Sorry if I reiterate stuff already mentioned but here are some factors I consider:

    River conditions and type of water:

    Has the water level been stable for days, is it clear, dirty, on the rise or drop after a rain? Fish that have been pooled in frog water for a week will be the toughest to catch. Marabou patterns fished jig style as sopflyfisher suggested is probably your best bet. My approach would be flash flies or popsicles stripped at first light and small sparkly patterns like comets or euphasiids stripped very slowly later. If the river is on the rise, or dropping and still fresh, then fish will likely be on the move. Moving fish are most easily intercepted where there are "obstructions" such as deep to shallow transitions, large boulders, fast water pockets - anything that will cause them to pause long enough to get a fly in front of them. Moving fish bite much better too. Fish the water as it "want's" to be fished (dead drifting, swinging etc..) just get the fly where they can see it and react before it's drifted past.

    Fly patterns:

    Picking the "right" fly becomes more important slower and clearer water. Color, size, and movement can make all the difference. Regardless of size or color, slow water flies have to have some "movement" to them. Marabou, bunny strips, and soft hackles are all great materials for slow water coho flies. I can't argue with sopfly's color selections. Some flash is important too even if it's just a bead head, tinsel ribbing, or a few strands of flashabou. In faster, more turbid water fly selection becomes more a matter of simply getting there attention. "Movement" takes back seat to size and color. Some flash is still key though. I like orange, pink, purple and red.

    Coho are great fish and they never cease to surprise me. I made my last stillwater steelhead trip this year on Thursday. I "only" managed to land a couple of natives and one hatchery fish. That sounds like a great day and it was - I'm not complaining. It's just that there were literally hundreds of steelhead within casting range at times and they were not cooperating. It was getting late and against my better judgement, I checked out a pod of rolling fish I had been watching. Suspecting they were silvers, I rowed the toon over very quietly and on my 3rd cast this chrome hen ate a euphasiid pattern. Weird day when steelhead are lockjawed and the coho were willing.

    Starman77 and Flyborg like this.
  6. With the incoming weather change I decided to hit the lower portion of one of the "S" rivers thinking there might be a shot at a coho. And test some of what we have been discussing and report back.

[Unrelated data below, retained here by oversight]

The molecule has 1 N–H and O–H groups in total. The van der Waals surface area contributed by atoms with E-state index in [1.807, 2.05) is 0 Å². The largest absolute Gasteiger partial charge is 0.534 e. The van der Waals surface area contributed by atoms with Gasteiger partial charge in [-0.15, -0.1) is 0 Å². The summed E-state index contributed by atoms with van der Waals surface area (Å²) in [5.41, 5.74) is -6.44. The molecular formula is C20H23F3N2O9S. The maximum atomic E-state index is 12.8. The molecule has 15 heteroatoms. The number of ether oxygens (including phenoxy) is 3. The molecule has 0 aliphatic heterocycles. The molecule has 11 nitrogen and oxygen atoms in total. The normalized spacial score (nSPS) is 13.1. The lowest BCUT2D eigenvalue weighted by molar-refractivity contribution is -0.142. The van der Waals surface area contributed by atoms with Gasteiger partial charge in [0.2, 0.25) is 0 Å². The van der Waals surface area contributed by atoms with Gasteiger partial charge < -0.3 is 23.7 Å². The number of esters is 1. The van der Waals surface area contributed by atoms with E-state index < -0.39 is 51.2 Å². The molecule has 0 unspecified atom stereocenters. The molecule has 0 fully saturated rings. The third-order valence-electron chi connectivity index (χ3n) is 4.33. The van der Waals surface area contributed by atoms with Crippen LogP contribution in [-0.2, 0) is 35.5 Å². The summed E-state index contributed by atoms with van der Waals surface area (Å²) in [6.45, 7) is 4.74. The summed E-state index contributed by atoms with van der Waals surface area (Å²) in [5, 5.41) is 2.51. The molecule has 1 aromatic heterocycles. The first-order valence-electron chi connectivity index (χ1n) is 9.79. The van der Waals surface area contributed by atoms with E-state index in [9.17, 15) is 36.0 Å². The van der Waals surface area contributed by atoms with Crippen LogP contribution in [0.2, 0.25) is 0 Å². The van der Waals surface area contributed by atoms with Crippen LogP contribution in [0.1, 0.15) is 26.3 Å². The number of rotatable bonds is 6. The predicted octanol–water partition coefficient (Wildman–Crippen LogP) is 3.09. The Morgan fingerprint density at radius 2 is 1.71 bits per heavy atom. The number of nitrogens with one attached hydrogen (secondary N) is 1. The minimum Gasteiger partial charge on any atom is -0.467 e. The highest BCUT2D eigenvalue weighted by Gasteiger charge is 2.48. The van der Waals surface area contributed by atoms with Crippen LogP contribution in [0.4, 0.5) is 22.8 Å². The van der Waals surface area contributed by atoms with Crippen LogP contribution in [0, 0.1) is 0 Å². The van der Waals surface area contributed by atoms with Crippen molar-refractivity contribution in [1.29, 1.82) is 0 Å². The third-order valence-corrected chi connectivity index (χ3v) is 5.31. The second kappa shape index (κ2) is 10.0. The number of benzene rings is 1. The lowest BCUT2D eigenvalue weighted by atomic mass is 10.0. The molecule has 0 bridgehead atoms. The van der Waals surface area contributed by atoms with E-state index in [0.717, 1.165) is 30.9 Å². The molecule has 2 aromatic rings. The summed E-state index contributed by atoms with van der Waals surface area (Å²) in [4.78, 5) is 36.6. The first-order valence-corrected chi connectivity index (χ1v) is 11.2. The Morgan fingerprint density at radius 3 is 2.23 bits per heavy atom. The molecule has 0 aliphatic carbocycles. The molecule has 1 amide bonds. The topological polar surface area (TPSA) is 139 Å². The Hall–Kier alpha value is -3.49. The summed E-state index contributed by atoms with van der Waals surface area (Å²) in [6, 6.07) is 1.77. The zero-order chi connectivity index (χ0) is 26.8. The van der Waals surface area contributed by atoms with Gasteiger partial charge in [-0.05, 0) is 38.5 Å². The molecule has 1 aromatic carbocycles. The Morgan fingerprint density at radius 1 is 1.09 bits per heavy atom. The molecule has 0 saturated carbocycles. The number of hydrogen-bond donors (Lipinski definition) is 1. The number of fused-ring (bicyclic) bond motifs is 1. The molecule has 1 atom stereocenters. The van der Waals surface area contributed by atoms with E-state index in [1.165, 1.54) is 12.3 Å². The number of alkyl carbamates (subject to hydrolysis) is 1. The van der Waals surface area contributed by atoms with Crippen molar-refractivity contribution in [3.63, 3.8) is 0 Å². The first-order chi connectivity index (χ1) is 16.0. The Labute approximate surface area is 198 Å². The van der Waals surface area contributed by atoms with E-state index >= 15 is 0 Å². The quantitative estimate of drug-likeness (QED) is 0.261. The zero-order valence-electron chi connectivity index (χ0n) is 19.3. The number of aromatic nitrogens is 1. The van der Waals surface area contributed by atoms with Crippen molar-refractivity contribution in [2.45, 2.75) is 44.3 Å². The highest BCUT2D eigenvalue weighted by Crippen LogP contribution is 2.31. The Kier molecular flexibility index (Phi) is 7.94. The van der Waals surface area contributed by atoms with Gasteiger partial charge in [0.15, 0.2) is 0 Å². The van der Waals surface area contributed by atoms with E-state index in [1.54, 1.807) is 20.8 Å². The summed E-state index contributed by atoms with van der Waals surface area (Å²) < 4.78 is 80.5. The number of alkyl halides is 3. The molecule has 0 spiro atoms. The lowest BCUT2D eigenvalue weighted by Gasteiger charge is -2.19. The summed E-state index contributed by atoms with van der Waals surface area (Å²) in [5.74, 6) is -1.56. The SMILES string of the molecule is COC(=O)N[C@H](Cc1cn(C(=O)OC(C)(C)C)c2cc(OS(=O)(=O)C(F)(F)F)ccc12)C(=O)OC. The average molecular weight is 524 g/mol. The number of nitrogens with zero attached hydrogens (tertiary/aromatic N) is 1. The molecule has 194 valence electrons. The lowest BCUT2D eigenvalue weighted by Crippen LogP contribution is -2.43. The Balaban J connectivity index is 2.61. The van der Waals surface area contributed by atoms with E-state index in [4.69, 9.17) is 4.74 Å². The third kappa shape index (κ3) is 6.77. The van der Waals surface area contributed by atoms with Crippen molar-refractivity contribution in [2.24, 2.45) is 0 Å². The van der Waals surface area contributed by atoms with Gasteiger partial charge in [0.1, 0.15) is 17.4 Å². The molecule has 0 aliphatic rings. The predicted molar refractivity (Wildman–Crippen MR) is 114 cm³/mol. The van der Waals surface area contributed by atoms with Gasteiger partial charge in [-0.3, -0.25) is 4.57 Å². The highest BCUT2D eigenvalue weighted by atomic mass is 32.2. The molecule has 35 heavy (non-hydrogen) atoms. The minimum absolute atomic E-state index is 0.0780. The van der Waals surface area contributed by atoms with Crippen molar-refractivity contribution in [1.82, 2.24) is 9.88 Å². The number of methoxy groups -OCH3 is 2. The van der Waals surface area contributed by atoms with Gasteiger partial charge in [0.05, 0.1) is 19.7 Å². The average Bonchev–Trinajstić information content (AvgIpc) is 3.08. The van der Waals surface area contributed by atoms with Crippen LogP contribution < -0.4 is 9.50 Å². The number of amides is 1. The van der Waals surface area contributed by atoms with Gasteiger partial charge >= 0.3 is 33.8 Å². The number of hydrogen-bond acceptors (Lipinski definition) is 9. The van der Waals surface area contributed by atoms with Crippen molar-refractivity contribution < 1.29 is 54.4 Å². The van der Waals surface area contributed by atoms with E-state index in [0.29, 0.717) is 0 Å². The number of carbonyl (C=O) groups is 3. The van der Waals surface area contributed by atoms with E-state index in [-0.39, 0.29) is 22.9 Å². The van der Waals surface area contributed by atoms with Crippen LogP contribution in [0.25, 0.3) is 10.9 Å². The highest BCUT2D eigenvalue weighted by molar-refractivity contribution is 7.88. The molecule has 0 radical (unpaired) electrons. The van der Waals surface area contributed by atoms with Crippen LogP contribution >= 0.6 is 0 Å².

Walked into my first spot and found a boat anchored at the top end. Fortunately while debating on an alternate spot they pulled anchor and leave. To rest the water a bit I reworked the leader; 6 feet total length with 2 feet of 6# tippet; tied on a fresh spider, pinched the barb and noted there was about 2 1/2 feet of visibility and the salmon were moving with frequent rolling salmon; mostly humpies but more than few coho mixed in. This spot has consistently produced sea-runs for me and over the years a few coho so I got in position with hopes of some action. Fishing a 5 weight with 150 grain sink tip and the drill was to careful roll cast (a steep high bank just a couple feet behind me) a comfortable length of line, a quick memd, allowing the fly to sink so that with quick short strips the fly would fish a foot or two above the bottom. This a short piece of water maybe 30 yards so long. It takes me a little over a half hour to carefully fish the water and am rewarded with 4 takes and managed to land all 4. Move downstream a mile or so to a similar spot only this time I'm rolling casting because the water has me backed up against the trees. Once again as I walk into this spot an anchor boat is pulling their anchor and preparing to leave (must be my lucky day). They had no success but noted good numbers of fish moving. This water produces 5 takes with 4 fish hooked and 4 landed.

    Spend two hours at the river with a little over an hour actually fishing and I'm fortunate to land 5 sea-runs (best about 18 inches) one male humpy and 2 coho (6 and 10#s). At least coho didn't have lock jaw. The key here I think was the low visibility. By fishing the fly as a streamer with a relative brisk strip for a retrieve the fly would suddenly appear from the side to the coho and I was able to get a nice solid reaction bite. Clearly I was fishing under some lucky stars; the boats left, the conditions with fresh moving salmon (coming in on the tide) and limited visibility were near prefect but understanding the fish and my gear I was able to get a couple coho to respond to my "ambush" presentation and even more fortunate to bring the fish to hand (noting both had sea lice prior to release).